Bring on the tough stuff - there’s not just one right answer.
Why does Golding end Lord of the Flies with the rescue of the boys? Does this ending change the realistic nature of the novel?
Check out the scene where we meet all the boys in Chapter One. How do the various introductions of each character set up the story that follows? Are there any big surprises?
Do the chapter titles do anything for you?
How could this novel be described as an allegory? If it is an allegory, what message does Golding seem to want to get across to his readers? What allegorical roles are the characters playing?
What is the role of religion in the lives of the boys? Is their religion based on Christianity, or does it seem more pagan?
Lord of the Flies was published in 1954, although it is set in some fictional future. In what ways does its message seem to speak to the violence that is present in 1954? What about violence today?
Only one female voice is presented (very briefly, and in recap) in this novel, that of Piggy's aunt. Would this story have been different in any important ways if there had been both boys and girls on the island? In other words, is this a story about the capacity of humans for violence, or is it a story about the male capacity for violence? Or is there simply not enough evidence to make an argument either way?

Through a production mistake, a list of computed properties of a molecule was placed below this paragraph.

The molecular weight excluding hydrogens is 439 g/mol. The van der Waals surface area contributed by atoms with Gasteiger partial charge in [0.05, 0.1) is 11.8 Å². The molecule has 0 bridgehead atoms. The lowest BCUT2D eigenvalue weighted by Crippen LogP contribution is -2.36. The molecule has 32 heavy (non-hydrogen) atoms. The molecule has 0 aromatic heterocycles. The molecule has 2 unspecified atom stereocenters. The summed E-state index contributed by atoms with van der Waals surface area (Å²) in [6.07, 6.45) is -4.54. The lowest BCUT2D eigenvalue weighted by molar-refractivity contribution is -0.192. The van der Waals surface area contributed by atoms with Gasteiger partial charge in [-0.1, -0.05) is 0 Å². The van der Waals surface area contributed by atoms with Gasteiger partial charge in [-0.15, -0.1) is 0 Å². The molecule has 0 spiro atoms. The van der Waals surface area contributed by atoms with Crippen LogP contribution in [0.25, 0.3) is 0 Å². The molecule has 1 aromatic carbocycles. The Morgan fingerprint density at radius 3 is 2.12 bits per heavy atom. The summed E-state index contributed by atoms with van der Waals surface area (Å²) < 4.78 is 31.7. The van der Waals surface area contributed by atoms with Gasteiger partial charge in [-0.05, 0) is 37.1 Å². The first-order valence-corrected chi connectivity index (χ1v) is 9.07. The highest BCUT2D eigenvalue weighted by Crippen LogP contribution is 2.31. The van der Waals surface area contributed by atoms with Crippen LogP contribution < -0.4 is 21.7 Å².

Similarly—why does it matter that these are kids? Would adults in the same situation act any differently?
How are the characters in Lord of the Flies presented as both "heroic and sick" (6)? As both sane and insane? As both good and evil?
What role does fear play in Lord of the Flies? How does fear affect the boys as the story progresses?